Actually, we will recognize that on our next public filings, the next 10-Q we will report that as a discontinued operation. And the supplemental put, basically at March 31. We used the valuation we achieved to value the supplemental p

I. Joseph Massoud

Your balance sheet is fully burdened as of the thing you got this morning for the supplemental put for that value.

Robert J. Dodd – Morgan Keegan & Co., Inc.

On Goldman, is it a very similar business to Halo? Are you just adding on, expanding the footprint or could you give us a little more color on the add?

I. Joseph Massoud

We’re not giving a whole lot of color on that. Our policy has been in general in going forward is on the very material acquisition to give you a lot of information and on the small ones just to not give a whole lot. But in this case, they are in the same business; it’s a very nice blend. The management team at Goldman is very good and we think this is very consistent with acquisitions that Halo has made in the past. So it’s not any departure of strategy or business line or geography.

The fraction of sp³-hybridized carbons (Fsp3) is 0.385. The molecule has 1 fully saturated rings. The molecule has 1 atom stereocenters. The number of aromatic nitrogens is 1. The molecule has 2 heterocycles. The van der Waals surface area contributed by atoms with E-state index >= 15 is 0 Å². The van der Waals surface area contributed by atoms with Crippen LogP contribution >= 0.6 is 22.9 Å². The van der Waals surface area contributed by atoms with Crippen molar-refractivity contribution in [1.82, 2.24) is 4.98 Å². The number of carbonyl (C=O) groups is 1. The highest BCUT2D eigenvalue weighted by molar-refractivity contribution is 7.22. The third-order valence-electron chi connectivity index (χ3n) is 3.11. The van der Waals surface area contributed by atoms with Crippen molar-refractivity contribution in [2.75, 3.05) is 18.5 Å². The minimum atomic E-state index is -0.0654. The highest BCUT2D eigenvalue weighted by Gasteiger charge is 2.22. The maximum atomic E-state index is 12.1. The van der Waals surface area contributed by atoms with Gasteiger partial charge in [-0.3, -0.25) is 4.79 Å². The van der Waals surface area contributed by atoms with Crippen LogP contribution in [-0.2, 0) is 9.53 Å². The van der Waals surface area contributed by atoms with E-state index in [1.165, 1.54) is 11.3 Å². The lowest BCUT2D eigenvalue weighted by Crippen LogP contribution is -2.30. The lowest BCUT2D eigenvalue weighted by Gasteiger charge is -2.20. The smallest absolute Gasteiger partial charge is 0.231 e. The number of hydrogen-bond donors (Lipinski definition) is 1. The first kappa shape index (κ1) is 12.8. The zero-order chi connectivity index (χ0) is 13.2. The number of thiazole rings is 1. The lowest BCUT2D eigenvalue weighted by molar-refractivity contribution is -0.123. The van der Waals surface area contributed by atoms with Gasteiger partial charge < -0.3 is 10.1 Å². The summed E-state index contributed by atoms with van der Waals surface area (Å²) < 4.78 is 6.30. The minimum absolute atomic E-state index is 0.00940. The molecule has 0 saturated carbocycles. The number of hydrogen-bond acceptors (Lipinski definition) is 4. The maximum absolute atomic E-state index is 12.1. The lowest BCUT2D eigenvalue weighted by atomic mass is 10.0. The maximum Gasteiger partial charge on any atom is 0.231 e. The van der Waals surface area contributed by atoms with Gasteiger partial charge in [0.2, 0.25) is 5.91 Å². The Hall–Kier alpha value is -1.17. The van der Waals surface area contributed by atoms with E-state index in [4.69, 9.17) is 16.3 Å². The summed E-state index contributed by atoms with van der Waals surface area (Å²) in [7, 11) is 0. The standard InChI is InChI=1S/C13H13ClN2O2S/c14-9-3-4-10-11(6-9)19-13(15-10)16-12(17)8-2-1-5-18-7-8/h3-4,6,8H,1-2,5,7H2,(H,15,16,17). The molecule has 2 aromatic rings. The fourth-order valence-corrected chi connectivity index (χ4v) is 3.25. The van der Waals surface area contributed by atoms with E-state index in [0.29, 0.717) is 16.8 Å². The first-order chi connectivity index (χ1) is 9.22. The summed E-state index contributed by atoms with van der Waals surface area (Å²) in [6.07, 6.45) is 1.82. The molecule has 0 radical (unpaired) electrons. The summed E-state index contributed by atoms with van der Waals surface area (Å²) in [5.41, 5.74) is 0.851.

Operator

Your last question comes from Ephram Fields - Ferris Capital Management.

Ephram Fields - Ferris Capital Management

The Staffmark integration expense that you took what was the income statement impact? Was that $1.6 million?

James J. Bottiglieri

That’s correct.

Ephram Fields - Ferris Capital Management

So your operating income for this quarter of $4 million, that’s after that?

James J. Bottiglieri

That’s correct.

Ephram Fields - Ferris Capital Management

Was there anything else besides that $1.6 million item that was non-recurring that becomes embedded in these numbers?

James J. Bottiglieri

No.

Operator

There are no further questions.

I. Joseph Massoud

In closing, again, we are pleased. We’re excited about how the companies are performing. I think the economy is in an uncertain spot but I think our companies are performing very well and I think we’re well planned for the broad range of exigencies here and we look forward to continue operating this business on your behalf. Thank you for your time and we will talk to you again next quarter.